And back into that master. We can't be the victim in the master at the same time. And when we are able to be the mirror for somebody else that they need to see themselves more clearly, almost 10 times outta 10, that is what is [01:00:00] required for them to overcome or to transcend that victim state and to For the answer to land.
Marcel Petitpas: Yeah. And the answer for them might not be the same answer as for us, Right. But it comes back to that idea that like the facts might be objective, but everybody assigns meaning and a story to. Thing in their own way. And that's also a very difficult thing I think, for us to like really sit with and be comfortable with and learn to accept as we go through that process.
Cuz yeah, I have a tendency to, you know, like everybody be a steerer. Yeah. Try to steer people and all that stuff. And man, it's tough to let go of, of that need to be right. Whether it's because we believe that. There's a part of our identity that's tied up in being right, or because we think we know what's right for that other person or because like we're actually in the conversation for us and not for that other people or that other person.
I think that's [01:01:00] where a lot of our desire for having a resolution to the story comes from is like, unless there's a resolution to this, then what's in it for me? What's, what is the benefit for me being involved in this conversation of, Oh, I'm getting out of it is a problem and I'm not getting a solution.
There is no end to this story. We're just leaving the episode on a cliffhanger and going to commercials and I don't know when the next season's gonna be released, like, It's, that's like a real world example of that playing out. And we do not like that as human beings. so we, we tend not to gravitate towards those conversations cuz they're just like, it's not a con, it's not a, it's not a story, it's not a conveniently packaged story.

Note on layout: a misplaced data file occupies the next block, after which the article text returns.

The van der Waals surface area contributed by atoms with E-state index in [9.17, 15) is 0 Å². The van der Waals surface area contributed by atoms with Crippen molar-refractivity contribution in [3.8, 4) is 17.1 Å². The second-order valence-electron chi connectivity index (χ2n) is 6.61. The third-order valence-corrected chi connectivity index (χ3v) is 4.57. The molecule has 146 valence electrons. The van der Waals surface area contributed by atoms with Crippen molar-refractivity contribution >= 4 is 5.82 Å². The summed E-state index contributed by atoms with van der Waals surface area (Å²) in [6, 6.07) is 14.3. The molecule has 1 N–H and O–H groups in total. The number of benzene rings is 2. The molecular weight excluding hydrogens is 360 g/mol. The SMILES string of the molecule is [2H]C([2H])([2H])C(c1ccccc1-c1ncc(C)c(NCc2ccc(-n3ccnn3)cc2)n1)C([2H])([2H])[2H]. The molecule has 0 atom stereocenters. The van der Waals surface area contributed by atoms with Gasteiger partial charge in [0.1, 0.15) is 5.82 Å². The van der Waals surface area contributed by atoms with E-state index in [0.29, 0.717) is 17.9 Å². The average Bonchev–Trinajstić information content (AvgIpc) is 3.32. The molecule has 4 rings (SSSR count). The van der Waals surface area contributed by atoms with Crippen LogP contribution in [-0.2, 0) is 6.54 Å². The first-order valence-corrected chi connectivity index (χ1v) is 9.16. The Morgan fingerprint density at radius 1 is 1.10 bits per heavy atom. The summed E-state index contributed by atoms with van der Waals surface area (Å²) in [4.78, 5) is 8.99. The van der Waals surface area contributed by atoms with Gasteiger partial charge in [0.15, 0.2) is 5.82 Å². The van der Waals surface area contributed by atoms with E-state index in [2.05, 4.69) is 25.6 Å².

Stu Murray: They're tremendously uncomfortable. And there's a shared vulnerability that exists in stepping into those realms, those unfinished stories, the ongoing messiness. And that's challenging. But every single time it's allowed me to deepen my relationships, deepen my connections, to learn myself, even just by listening and holding space.
And I agree with you. There's just, there isn't going to [01:02:00] be that, that one right answer and what's good for you could be very different for me and for those who both coexist is something fundamental as we move forward in society and in our own personal worlds. And I think that is a space that I wanna continue to step into and hold space for others.
Being a man, being somebody who is continuing to reflect and grow so much of what we just talked about and so many of our deepest challenges, like when I come back to what can I do? And that question for me as an educator, that always comes up, Okay, here's all these wicked problems and these challenges.
So what, what can I do? What is my part? What is my role? And the thing that continuously comes back to me there is healing. I need to heal. I need to be that clean mirror that other people need to see themselves more clearly. [01:03:00] And I need to do with my traumas and my inherited traumas that I've received from intergenerational experiences that have come down the pathway and sit with that little boy in me who's been wounded and who has reactive tendencies to want to be right or override, or who gets really insecure. And in those moments doesn't become a good friend or become a good brother or a good, you know, whatever, member of society.
And so I think it's really admirable that you're growing in your, your influence in your business and, and bringing that healing work that you're doing, Marcel into the workplace and into as a, as a byproduct that out into the world. It's, it's really beautiful.
Marcel Petitpas: Well, and you know, I, of course I'm making it sound like I'm doing it perfectly all the time, and that's not, absolutely not the case, right?
Like anything, this is a process and not make lots of mistakes too. But, um, to your point, [01:04:00] it's, it's just about. Kind of continually being focused on doing that work, and trying to find those little opportunities here and there where we can show up in that way and provide that either for ourselves or for other people.